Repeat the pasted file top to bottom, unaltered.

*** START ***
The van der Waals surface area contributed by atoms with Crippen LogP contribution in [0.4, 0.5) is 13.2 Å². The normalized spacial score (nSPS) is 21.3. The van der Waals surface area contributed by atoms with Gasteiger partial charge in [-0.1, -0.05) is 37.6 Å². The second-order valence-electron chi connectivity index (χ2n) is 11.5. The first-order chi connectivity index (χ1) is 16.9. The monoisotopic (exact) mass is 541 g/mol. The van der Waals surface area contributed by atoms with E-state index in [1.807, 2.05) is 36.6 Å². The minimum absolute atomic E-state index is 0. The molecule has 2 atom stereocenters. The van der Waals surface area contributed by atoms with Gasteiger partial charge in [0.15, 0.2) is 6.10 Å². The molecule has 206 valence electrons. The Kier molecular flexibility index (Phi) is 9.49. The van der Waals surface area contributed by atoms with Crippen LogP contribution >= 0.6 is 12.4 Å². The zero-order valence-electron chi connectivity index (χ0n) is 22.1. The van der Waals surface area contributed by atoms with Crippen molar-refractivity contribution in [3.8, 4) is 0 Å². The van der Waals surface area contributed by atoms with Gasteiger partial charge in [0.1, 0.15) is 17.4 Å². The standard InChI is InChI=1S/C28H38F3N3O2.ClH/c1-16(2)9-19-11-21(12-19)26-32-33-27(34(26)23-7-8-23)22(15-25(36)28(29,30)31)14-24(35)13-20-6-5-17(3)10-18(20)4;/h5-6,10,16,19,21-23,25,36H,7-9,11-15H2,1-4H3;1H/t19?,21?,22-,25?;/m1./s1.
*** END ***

The van der Waals surface area contributed by atoms with Crippen LogP contribution in [0.4, 0.5) is 13.2 Å². The normalized spacial score (nSPS) is 21.3. The van der Waals surface area contributed by atoms with Gasteiger partial charge in [-0.1, -0.05) is 37.6 Å². The second-order valence-electron chi connectivity index (χ2n) is 11.5. The first-order chi connectivity index (χ1) is 16.9. The monoisotopic (exact) mass is 541 g/mol. The van der Waals surface area contributed by atoms with E-state index in [1.807, 2.05) is 36.6 Å². The minimum absolute atomic E-state index is 0. The molecule has 2 atom stereocenters. The van der Waals surface area contributed by atoms with Gasteiger partial charge in [0.15, 0.2) is 6.10 Å². The molecule has 206 valence electrons. The Kier molecular flexibility index (Phi) is 9.49. The van der Waals surface area contributed by atoms with Crippen LogP contribution >= 0.6 is 12.4 Å². The zero-order valence-electron chi connectivity index (χ0n) is 22.1. The van der Waals surface area contributed by atoms with Crippen molar-refractivity contribution in [3.8, 4) is 0 Å². The van der Waals surface area contributed by atoms with Gasteiger partial charge in [0.1, 0.15) is 17.4 Å². The standard InChI is InChI=1S/C28H38F3N3O2.ClH/c1-16(2)9-19-11-21(12-19)26-32-33-27(34(26)23-7-8-23)22(15-25(36)28(29,30)31)14-24(35)13-20-6-5-17(3)10-18(20)4;/h5-6,10,16,19,21-23,25,36H,7-9,11-15H2,1-4H3;1H/t19?,21?,22-,25?;/m1./s1.